● A long-term supporter based in the UK, who envisions expanding the impact of our work, is driving the idea of opening additional centres throughout Israel.  As a first step, he is funding a feasibility study, which is in its early stages.

● Over the summer of 2023, which seems so long ago, Israel Link (an educational organisation from the US) made a short video about our work, which featured a day at the summer camp.

Play Israel Link’s video of  our work
Enjoy watching!

The Clore Jewish-Arab Community is in our directory has their own website  There are details of how you can donate to help support their work on this page of their website.

Introducing Imam Muhammad Sharif Odeh

Imam Muhammad Sharif Odeh attended the Freddie Krivine Tennis Initiatives‘ annual Ramadan and Iftar tennis games and meal.  Listen to his short speech in which he emphasises the importance of solidarity and understanding, how now more than ever we must see each other not as strangers, but as partners in peace-building efforts

Over 100 children and families from nearby communities – Jisr a Zarqa, Faradis, Binyamina, Zichron Yaakov, Maagan Michael, Beit Hanania, Pardes Hana, Kfar Qara – came to the event.   The regulars led some friendly games that got everyone laughing together as they tried to catch or hit balls and run to help their team.  Parents and siblings joined in the lively games and began to interact with one another.  Then everyone gathered together, sharing in the tradition of breaking the fast with the Iftar meal.

At the end of the evening so many parents, both Arabs and Jews said that for the first time since October 7th they had some hope for the future and how they wish for more and more events like this one.

The Freddie Krivine Tennis Initiative is in our directory and have their own website.  There are details of how you can donate to support their work on this page of their website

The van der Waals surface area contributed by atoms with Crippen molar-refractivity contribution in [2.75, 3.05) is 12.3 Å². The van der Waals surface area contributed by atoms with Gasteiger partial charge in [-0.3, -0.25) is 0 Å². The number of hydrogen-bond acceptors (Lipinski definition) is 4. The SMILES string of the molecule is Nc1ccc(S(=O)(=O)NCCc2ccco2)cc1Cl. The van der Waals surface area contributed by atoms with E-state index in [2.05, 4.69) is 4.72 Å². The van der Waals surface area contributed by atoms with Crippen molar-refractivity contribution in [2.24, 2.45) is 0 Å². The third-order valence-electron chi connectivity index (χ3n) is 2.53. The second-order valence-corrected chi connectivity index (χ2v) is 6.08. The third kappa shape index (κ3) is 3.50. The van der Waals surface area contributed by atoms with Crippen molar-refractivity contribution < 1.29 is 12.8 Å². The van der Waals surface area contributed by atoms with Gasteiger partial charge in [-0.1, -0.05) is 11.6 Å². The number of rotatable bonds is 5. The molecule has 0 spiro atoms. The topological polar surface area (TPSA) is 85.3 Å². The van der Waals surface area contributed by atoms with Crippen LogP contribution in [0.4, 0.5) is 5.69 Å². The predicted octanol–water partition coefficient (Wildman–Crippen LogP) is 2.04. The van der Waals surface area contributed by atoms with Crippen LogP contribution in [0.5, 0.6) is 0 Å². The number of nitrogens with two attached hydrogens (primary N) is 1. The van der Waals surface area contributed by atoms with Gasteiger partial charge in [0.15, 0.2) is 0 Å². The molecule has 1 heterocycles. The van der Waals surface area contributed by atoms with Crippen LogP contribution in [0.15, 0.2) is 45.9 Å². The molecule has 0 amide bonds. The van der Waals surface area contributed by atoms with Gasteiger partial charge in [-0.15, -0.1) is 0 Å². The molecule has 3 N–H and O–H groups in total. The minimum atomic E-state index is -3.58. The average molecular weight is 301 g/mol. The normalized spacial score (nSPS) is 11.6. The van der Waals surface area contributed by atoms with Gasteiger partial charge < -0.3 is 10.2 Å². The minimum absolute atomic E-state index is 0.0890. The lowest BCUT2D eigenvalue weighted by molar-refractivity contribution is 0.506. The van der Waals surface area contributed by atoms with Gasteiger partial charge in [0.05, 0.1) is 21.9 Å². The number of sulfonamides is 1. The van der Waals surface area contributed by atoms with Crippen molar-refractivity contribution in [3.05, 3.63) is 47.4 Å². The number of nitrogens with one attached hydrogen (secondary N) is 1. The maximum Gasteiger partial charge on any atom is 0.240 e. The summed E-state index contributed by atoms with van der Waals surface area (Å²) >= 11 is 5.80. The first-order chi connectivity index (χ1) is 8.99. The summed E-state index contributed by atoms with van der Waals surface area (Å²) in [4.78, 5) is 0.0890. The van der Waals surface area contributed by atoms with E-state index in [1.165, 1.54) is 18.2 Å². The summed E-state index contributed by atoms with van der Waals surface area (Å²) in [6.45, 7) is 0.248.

Jess Brandler reports on the work in the UK classroom 

Over the last six months, I’ve had the privilege of working closely with the Palestinian & Israeli speakers who volunteer their time, against so much internal and external pressure and judgement, to speak together in British classrooms against hatred, violence, war crimes, and polarisation. Together, they have stood shoulder-to-shoulder to call for a better future for everyone in the region. We could not do this work without them and we need your support to ensure that we can continue to do this work with their voices, experiences, and perspectives at the core of it.

Every single Israeli & Palestinian person I know has been personally affected by October 7th and the Gaza war, with some of these speakers losing loved ones. Together, they have walked into classrooms and shared personal experiences and perspectives, and have even sometimes come up against denial, justification, or questioning. But, it’s not just Solutions Not Sides or that individual who responds to the students, it’s the other speaker, who stands up and calmly educates and explains the reality of what happened or is happening, and how to show empathy, compassion, pragmatism, and allyship during these times. It’s also the other speaker who dismantles the conspiracy theories that have spread across British society via social media.

Magen from Israel, and Hamze from Palestine standing together at the
front of a classroom before a workshop at a school in North London

Whilst I’ve been working in this field for almost ten years and have worked with hundreds of incredible activists during this time, I did not expect to still have so many people applying to volunteer with SNS when divisions, mistrust, hatred, and sentiments of revenge seem at an all time high. If they can carry on doing this work, then so can we.